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Health Care Repeal Vote Scheduled for January 12, with Vote on the Rule Friday

So the first major legislation the House Republican majority will embark upon is up at the Rules Committee site. On January 12, they will vote on a largely symbolic full repeal of the health care law. The two-page bill is available right here. They went with the “Repealing the Job-Killing Health Care Law Act.” I guess we’re done with innovative acronyms. There’s an additional resolution to instruct to committees to replace the law, based on a bunch of one-line bromides (“foster economic growth and private sector job creation by eliminating job-killing policies and regulations”).

I know I mentioned this before, but the adoption of the new House rules, which will be done through the same “deeming” that Republicans decried during the health care debate, provide a safety valve for repealing health care, which does not actually comply with their rules:

The Congressional Budget Office said last year that the health care reform law and its accompanying reconciliation law would reduce the deficit by $143 billion through 2019. That figure is widely disputed and Republicans argue the law would actually increase the deficit. Still, since Republicans’ new rules to govern the House require that nearly all proposed legislation is fully paid for, the new House leaders have exempted repeal of the health care overhaul from such requirements […]

“No one believes that the job-killing healthcare law will lower costs, because it won’t,” said Michael Steel, spokesman for incoming House Speaker John Boehner. “That’s why we’ve pledged to repeal it, and replace it with common-sense reforms that will actually work.”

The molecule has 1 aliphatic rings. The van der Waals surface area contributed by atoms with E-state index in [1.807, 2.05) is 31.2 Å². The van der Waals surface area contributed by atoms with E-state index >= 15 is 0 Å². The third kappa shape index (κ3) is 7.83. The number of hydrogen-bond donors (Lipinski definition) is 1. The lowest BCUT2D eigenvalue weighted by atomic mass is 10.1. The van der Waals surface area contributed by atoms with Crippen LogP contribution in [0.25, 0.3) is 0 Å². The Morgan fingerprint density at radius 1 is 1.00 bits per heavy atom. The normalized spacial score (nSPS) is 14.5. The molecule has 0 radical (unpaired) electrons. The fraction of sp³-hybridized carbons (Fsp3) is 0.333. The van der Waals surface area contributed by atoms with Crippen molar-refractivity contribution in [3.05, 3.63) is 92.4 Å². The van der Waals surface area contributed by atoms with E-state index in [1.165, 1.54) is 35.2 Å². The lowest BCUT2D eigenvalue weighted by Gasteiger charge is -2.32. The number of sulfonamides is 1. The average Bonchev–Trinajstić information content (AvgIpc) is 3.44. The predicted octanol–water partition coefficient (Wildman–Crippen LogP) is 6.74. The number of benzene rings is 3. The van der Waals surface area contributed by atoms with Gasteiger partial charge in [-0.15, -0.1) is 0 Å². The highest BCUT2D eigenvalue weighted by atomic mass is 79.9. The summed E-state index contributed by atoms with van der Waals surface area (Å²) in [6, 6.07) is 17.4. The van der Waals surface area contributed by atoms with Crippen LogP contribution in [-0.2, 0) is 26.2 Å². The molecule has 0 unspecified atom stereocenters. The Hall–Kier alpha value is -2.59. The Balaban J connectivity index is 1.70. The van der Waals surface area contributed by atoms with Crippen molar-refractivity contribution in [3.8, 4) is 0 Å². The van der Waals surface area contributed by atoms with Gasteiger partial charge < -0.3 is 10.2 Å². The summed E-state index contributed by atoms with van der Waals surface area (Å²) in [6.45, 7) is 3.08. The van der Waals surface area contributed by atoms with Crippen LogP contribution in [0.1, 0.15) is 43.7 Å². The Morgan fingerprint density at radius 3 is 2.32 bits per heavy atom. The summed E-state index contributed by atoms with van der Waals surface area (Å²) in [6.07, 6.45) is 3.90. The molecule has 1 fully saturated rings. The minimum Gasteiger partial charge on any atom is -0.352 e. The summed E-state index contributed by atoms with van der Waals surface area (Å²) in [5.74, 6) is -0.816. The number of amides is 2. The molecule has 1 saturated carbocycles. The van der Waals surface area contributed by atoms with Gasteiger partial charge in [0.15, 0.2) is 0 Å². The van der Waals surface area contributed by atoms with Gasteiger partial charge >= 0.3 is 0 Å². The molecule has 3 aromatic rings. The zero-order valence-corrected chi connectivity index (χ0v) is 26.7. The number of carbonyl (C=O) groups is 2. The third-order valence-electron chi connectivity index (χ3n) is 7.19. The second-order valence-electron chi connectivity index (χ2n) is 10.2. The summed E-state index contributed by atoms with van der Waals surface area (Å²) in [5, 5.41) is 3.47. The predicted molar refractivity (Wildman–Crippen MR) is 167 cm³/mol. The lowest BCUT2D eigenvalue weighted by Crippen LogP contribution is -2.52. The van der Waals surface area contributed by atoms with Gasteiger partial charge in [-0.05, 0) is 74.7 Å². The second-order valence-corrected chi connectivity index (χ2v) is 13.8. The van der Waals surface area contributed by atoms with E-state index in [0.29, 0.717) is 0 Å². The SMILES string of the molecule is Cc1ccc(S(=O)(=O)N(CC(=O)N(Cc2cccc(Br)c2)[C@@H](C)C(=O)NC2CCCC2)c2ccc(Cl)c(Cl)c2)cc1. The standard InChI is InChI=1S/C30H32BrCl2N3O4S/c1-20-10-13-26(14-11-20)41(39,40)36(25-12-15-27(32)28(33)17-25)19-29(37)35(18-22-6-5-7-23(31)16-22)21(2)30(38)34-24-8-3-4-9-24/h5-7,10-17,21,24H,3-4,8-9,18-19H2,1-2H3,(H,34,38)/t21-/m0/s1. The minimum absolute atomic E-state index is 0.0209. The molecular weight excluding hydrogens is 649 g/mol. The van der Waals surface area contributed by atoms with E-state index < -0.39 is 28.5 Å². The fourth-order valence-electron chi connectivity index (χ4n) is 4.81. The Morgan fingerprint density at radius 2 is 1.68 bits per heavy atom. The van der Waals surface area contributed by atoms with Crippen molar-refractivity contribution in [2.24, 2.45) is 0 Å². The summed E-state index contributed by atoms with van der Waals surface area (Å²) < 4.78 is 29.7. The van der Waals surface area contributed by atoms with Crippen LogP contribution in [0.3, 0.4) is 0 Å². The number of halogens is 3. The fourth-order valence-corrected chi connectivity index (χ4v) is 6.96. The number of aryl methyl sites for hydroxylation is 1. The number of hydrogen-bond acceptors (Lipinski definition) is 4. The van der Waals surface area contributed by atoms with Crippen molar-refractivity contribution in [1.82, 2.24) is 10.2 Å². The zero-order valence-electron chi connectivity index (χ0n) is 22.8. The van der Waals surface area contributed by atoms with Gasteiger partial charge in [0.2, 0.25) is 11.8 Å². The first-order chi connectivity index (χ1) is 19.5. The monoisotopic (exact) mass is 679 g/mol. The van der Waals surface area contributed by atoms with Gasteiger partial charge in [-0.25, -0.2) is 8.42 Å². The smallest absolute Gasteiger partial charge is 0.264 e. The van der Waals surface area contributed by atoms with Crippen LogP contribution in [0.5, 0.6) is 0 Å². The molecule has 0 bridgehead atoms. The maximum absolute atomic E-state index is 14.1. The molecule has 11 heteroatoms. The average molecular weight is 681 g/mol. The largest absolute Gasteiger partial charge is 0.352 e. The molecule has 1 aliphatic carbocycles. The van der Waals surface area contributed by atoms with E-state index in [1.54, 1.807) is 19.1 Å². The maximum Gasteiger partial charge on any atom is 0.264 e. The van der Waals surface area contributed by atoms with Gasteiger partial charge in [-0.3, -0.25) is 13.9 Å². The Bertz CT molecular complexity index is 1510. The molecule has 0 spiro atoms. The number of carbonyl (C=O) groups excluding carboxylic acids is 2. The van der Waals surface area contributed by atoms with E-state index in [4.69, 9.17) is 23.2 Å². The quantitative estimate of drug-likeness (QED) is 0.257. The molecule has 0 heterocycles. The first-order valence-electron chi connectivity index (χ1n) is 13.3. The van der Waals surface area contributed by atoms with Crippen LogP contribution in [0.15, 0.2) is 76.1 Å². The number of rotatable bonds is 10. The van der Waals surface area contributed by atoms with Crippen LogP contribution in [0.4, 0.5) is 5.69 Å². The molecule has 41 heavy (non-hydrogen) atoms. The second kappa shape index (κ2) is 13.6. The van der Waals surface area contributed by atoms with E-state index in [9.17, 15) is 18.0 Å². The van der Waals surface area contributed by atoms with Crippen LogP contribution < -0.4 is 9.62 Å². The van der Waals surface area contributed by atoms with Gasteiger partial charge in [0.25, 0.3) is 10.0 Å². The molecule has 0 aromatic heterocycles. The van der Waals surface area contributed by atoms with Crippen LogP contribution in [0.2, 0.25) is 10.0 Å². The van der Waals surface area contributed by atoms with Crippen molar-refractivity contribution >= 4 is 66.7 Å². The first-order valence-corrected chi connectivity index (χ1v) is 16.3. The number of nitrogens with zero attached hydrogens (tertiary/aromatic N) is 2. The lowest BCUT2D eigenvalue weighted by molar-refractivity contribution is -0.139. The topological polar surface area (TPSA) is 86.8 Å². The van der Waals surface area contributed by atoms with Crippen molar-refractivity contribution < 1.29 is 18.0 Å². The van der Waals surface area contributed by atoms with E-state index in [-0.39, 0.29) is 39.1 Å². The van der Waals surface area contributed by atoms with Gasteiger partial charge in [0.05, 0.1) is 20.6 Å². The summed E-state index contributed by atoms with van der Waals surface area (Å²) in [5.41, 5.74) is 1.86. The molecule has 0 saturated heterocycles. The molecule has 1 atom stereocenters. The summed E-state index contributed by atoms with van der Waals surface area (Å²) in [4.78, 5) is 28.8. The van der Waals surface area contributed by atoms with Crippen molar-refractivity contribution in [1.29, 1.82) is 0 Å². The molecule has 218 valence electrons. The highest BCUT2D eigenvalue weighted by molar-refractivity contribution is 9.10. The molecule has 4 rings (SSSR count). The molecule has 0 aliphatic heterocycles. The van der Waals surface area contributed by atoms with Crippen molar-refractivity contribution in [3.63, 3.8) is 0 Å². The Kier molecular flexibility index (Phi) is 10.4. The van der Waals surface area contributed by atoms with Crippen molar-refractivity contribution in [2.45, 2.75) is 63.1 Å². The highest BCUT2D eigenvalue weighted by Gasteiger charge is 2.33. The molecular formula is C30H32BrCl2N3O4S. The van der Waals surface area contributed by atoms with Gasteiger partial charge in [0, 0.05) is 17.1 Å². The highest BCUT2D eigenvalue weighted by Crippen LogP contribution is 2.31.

The repeal vote is scheduled for Jan. 12. While the proposal is likely to easily get through the House, Democrats have promised to block it in the Senate.

I didn’t know that was an available tactic for Congress, to simply not believe in CBO scores. Would have made the past couple years a lot easier. Chris Van Hollen called it “Enron-type accounting” from the Republican majority.

As for how many Democratic crossover votes they will get, it looks like Dan Boren will go for it. He’s one of just 12 returning Democratic members of Congress who voted against the health care law the first time around. Two of them, Dan Lipinski and Collin Peterson, said they would vote against a full repeal, while holding out the possibility of support for repealing certain elements.

Two Demcratic “no” votes – Reps. Collin Peterson (Minn.) and Daniel Lipinski (Ill.) – told The Hill on Monday that they would vote against repealing the entire law.

“Mr. Peterson will vote to repeal parts of the bill but not all of it because he views that as a political vote,” a Peterson spokeswoman said in an e-mail Monday.

The House will vote on the rule for repeal on Friday. Democrats slammed the approach in a mid-morning press conference. “Every minute wasted on a fruitless effort at repealing health care is one less minute spent on job creation,” said Debbie Wasserman Schultz, a new member of the House Democratic leadership.

Should be a productive two years.

UPDATE: Forgot to add Pelosi’s statement:

“As we begin the 112th Congress, the number one priority of House Democrats will continue to be putting Americans to work. Each new proposal will be measured by a simple test: does it create jobs? Does it strengthen America’s middle class? And does it reduce the deficit? When our Republican colleagues put forward solutions to the problems facing Americans that meet these tests, they will find in Democrats a willing partner.

“Instead of joining Democrats in our efforts for job creation, Republicans are planning to put insurance companies back in charge by repealing patient’s rights.

“House Democrats will fight to ensure that children with pre-existing conditions continue to get coverage; that young people can stay on their parents’ plans until age 26; that pregnant women and breast cancer survivors can no longer be thrown off the rolls; and that seniors do not pay higher drug prices.”

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David Dayen

David Dayen

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